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Composite Ideologies: Europe, America, Poetry, and the Internet  






Adam Fieled



That there is a certain amount of distrust between Europe and America where the higher arts are concerned is a commonplace. The preponderance of cultural clichés institutes a dynamic that has in it a formulaic essence. On one hand, we have the stereotypical American: present-minded, intellectually shallow, lacking the proper self-consciousness to be a higher artist, invested in the naïve belief in the desirability of unbounded material gain. The American artist, to the European mind, may often seem like a caricature. On the other hand, a self-reflective American artist may seem, to him or herself, action oriented, daring, forceful (or, if gendered lexicons are employed, phallic), effectual. As the chiasmus spins itself out along formulaic lines, the European art-consciousness is thoughtful, mindful of a rich history, depth-consonant, scrupulous away from materiality and quantification, and self-conscious, in a positive sense, about motives and psychologies. That is, even if, to round the chiasmus off, the stereotypical American finds the stereotypical European impotent, “old,” and ineffectual.


The issue needs to be raised, as the Internet has created a kind of lubricant between the two continents, so that essences are being mixed. The manner in which the Internet is structured has in it elements that are fast, fluid, and without boundaries—the sense that geography (for the time being) is a problem solved, that a click can take us from Europe to America and back again, and that the possibility of Intercontinental Literature has been engendered. What would constitute Intercontinental Literature? On the most superficial levels, one could play semantic games between continental stereotypes to find the keys (and in this playfulness may be the sustaining, qualm-dissolving essence of social lubricity)—daring depth, effectual self-consciousness, action-oriented scrupulosity. Intercontinental Literature is the point at which literary America and literary Europe begin, for want of a more ornate turn of phrase, to seduce each other. It is necessary to iterate, if there has been a consistent “winner” in this prolonged Cold War, where literature has been concerned, it has been Europe. There is no venerable canon of American literature (or theory) on the world stage, no “deep space” in the American literary psyche for a rich, permanently “worked” and sustained history. But the Internet brings something to the table, as the saying goes (and the table is set up like a feast, rather than an academic conference), that represents and re-posits America in a compelling light. There are elements involved in Internet literacy that partake of what I call the “ideal American.” It is not merely that Internet navigation is potentially fast, fluid, and without boundaries; it is that literature on the Net is forced by the open-ended structure of the Net itself to present itself as egalitarian, uncompromised by coterie thoughts, steeped in social impulses. Sociable American impulses need to be preponderant over material ones.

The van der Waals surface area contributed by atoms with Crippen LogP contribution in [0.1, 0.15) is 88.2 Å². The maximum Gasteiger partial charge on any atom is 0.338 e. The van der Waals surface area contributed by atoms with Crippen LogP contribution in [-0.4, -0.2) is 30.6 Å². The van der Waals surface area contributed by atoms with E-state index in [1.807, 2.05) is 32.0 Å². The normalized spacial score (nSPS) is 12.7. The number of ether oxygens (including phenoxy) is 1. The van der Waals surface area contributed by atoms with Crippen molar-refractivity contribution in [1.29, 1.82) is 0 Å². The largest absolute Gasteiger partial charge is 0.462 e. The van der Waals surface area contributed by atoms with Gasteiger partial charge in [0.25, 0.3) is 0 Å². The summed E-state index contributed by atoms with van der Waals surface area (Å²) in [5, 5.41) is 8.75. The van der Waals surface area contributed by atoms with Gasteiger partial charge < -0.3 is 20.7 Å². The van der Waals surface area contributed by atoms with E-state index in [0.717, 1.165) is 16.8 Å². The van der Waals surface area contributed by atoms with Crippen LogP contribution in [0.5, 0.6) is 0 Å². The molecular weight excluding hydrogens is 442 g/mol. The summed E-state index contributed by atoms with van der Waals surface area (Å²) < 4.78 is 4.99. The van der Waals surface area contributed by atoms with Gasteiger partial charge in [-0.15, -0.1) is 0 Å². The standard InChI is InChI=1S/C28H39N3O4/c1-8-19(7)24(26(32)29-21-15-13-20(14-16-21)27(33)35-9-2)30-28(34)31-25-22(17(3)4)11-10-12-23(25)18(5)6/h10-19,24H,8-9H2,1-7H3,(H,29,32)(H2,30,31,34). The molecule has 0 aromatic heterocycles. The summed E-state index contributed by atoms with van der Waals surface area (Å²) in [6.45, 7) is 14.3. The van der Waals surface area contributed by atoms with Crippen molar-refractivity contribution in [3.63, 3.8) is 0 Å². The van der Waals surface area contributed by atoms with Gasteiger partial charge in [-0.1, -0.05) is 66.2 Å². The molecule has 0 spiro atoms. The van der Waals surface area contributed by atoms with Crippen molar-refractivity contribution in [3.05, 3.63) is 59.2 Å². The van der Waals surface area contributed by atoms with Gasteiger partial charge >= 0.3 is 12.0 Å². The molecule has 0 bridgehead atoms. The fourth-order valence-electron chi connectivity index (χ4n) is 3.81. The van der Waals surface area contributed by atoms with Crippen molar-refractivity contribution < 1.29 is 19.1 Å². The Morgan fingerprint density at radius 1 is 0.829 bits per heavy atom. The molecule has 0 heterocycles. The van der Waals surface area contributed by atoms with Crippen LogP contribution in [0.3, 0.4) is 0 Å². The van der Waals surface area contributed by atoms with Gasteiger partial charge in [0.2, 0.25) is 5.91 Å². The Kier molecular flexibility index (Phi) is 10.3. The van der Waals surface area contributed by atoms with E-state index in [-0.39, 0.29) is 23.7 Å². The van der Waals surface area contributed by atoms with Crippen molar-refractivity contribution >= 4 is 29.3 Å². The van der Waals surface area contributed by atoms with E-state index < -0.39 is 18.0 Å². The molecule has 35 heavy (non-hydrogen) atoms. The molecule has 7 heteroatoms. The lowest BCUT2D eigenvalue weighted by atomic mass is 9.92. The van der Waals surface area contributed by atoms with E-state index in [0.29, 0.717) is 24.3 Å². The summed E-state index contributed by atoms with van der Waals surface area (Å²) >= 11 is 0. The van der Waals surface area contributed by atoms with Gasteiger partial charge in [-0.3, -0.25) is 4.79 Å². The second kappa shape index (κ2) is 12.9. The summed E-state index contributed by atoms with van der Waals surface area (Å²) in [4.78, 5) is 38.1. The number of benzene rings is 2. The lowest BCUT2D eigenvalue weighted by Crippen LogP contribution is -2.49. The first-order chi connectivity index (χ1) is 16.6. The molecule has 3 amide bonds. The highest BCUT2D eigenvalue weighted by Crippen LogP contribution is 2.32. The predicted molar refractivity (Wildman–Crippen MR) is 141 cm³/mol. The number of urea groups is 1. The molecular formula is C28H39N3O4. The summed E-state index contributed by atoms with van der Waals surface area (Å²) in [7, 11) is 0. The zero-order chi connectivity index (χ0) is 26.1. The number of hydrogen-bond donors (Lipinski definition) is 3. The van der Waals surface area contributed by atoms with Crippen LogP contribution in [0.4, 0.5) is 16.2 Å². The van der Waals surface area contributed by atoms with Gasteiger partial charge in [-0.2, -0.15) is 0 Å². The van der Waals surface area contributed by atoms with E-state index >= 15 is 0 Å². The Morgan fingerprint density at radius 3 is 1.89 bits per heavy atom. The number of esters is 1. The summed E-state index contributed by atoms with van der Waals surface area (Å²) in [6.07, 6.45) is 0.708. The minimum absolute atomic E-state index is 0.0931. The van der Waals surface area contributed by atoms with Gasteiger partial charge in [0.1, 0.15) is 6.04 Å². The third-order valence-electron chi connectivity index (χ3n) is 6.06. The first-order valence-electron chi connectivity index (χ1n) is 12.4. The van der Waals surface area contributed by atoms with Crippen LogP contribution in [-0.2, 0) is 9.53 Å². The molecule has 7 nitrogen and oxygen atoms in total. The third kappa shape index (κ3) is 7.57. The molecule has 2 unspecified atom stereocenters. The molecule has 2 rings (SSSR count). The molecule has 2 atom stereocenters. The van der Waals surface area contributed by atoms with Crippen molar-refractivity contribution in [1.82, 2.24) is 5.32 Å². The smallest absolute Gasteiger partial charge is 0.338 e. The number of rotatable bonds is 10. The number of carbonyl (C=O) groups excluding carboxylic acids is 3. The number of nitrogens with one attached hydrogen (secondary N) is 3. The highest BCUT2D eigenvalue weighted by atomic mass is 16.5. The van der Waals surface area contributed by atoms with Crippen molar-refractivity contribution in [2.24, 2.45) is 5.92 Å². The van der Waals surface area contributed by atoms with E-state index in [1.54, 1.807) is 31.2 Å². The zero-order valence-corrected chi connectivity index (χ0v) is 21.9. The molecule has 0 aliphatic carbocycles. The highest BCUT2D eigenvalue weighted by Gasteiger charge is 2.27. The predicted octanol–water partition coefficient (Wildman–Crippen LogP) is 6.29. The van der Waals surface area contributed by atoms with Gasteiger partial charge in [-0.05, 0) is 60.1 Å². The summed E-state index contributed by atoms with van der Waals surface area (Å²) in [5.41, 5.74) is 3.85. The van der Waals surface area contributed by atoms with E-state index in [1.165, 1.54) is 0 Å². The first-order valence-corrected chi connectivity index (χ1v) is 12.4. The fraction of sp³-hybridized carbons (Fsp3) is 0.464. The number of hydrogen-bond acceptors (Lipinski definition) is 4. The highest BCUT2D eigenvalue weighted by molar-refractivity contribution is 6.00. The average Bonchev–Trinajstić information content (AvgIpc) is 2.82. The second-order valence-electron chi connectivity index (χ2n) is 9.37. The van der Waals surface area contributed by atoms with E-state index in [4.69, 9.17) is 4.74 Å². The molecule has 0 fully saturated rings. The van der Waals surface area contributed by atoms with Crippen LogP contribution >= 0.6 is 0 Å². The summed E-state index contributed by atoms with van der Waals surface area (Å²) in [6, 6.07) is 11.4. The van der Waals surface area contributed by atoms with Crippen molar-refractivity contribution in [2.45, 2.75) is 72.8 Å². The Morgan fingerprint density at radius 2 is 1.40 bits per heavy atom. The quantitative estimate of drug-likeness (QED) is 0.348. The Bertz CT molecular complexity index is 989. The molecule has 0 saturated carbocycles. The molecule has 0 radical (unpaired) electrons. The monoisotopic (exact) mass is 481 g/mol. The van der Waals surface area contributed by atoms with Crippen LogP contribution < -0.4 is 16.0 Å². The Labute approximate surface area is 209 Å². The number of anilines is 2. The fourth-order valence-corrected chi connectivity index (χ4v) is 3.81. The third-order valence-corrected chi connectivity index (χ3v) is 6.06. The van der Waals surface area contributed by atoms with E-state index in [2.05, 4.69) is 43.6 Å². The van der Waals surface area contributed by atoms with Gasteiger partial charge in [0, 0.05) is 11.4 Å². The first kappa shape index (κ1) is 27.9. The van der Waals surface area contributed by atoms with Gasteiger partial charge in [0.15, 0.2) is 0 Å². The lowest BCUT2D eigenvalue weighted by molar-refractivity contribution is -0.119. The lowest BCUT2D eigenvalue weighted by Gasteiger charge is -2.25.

To clarify “net structure,” and the uncanny way it imposes an American ethos on anyone who attempts to pursue literature within its confines (which includes, at least to some extent, most current literati): in most contexts, to place something, some literary item, on the Net, is to position it in a kind of social space that is dynamic, and carries the potentiality for what might be called “mob” reactions. In other words, a substantial majority of literary websites are free and open to the public. The implication is that the potential safety of the literary “clan” or coterie is disrupted, in such a way that “slow growth” models of literary dissemination are no longer completely adequate to deal with both the compensations and the deprivations of “Net-work.” The “mob” mentality may or may not demonstrate a kind of omnipresence (i.e. plenty of websites, including literary ones, are left unmolested, untouched by the vital barbarity of mobs), but even the potentiality of a mob’s presence carries with it a tension and tautness that forces literary creators to position themselves as on a raised dais, positioned as having been leveled into public prominence with everyone else. I consider this kind of American leveling process ideal because it adds an extra layer of self-consciousness that might be necessary in 2011 and beyond. The imperatives to make literature are especially urgent at a time in which the generalized Western economy is past the point of merely faltering and into free-fall. The political landscape, too, is fraught with entropy in such a way to suggest that if Western societies want to assert anything but complete stasis, something high and valuable must be pushed forward as evidence. The “ideal American” is ideal not only because the ethos it represents linguistically is productive (for once) on an Intercontinental level, but because the Zeitgeist does not seem to offer many alternatives. In an intellectual climate abraded by post-modernism, this is not an age of ideals. Whatever might be ideal must be built from the ground up.